Anthem says the
The other national account arrangement is where a few giant employers let an insurer like Aetna predict how much health care employees will need, and quote a price based on that.
The DOJ sued in July to block the proposed
The antitrust regulators wrote in their brief that they "are not required to show that Anthem will increase prices, decrease provider reimbursement, or cause the quality of medical care to diminish." Instead, they said, if the merger increases market share for the combined company in an already concentrated market, the presumption the judge should draw is that it's illegal.
Anthem contends that the government's argument that a larger Anthem would contain costs at health care providers is proof that the merger is good for consumers. It says that companies like Coca-Cola, which pay health care bills directly, will be the beneficiaries of lower reimbursement rates negotiated by Anthem.
"This is an extraordinary action in which federal and state competition authorities, are, according to their own allegations, seeking to deprive American consumers of lower health care costs," Anthem's lawyers wrote.
And, Anthem says, the government ignores that Anthem is not a national insurer now, with a national network. It is a regional insurer, with operations in 14 states, and when national employers want to provide health insurance to employees outside those states, Anthem rents health care networks for a fee from nonprofit
"A prime reason for the proposed merger is to provide Anthem with Cigna's nationwide network so that Anthem may for the first time become a true nationwide competitor," Anthem lawyers wrote.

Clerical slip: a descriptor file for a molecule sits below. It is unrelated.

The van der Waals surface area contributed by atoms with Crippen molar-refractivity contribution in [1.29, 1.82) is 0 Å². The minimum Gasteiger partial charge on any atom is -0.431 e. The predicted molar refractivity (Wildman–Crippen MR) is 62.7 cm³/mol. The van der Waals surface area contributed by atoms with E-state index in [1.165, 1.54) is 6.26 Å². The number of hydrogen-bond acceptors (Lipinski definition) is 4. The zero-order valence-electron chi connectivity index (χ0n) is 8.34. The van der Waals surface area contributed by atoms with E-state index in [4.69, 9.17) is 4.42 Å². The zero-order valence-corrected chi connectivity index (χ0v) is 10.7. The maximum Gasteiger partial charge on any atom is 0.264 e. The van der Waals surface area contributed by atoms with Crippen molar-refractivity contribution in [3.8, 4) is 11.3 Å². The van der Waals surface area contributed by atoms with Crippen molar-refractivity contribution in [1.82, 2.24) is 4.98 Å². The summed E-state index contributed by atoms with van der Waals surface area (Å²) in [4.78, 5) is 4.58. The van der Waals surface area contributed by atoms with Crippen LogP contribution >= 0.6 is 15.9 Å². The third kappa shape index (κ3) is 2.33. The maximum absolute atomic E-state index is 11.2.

"At trial, Anthem will establish that customers do not consider Cigna to be the closest substitute for Anthem; in fact, Anthem's closest competitor is
They said the fact that employers can choose from a true national network like Aetna's or a regional player that rents networks from others shows that becoming larger would not guarantee that Anthem would have monopoly pricing power when selling to companies with national employee footprints.
They said the case ignores that "the most sophisticated and resourceful commercial enterprises in the world would have a multitude of options to defeat any attempted price increase by the hypothetical monopolist.
"The complaint seems to assume that the nation's biggest corporations would meekly submit to an attempted price increase by nationwide-network insurers. Evidence and reason suggest otherwise."
The government lawyers argued that even if the judge disagrees that Anthem would have the ability to charge more without losing customers, she should still block the merger because the law also bars monopoly power that applies to what companies buy -- in this case, medical services the end customers receive.
The DOJ claims it only has to prove that Anthem's bargaining leverage will increase. Their side does not have to "take the extra step of proving that ... lower rates will restrict access to medical care, reduce the quality of medical care, or otherwise harm patients."
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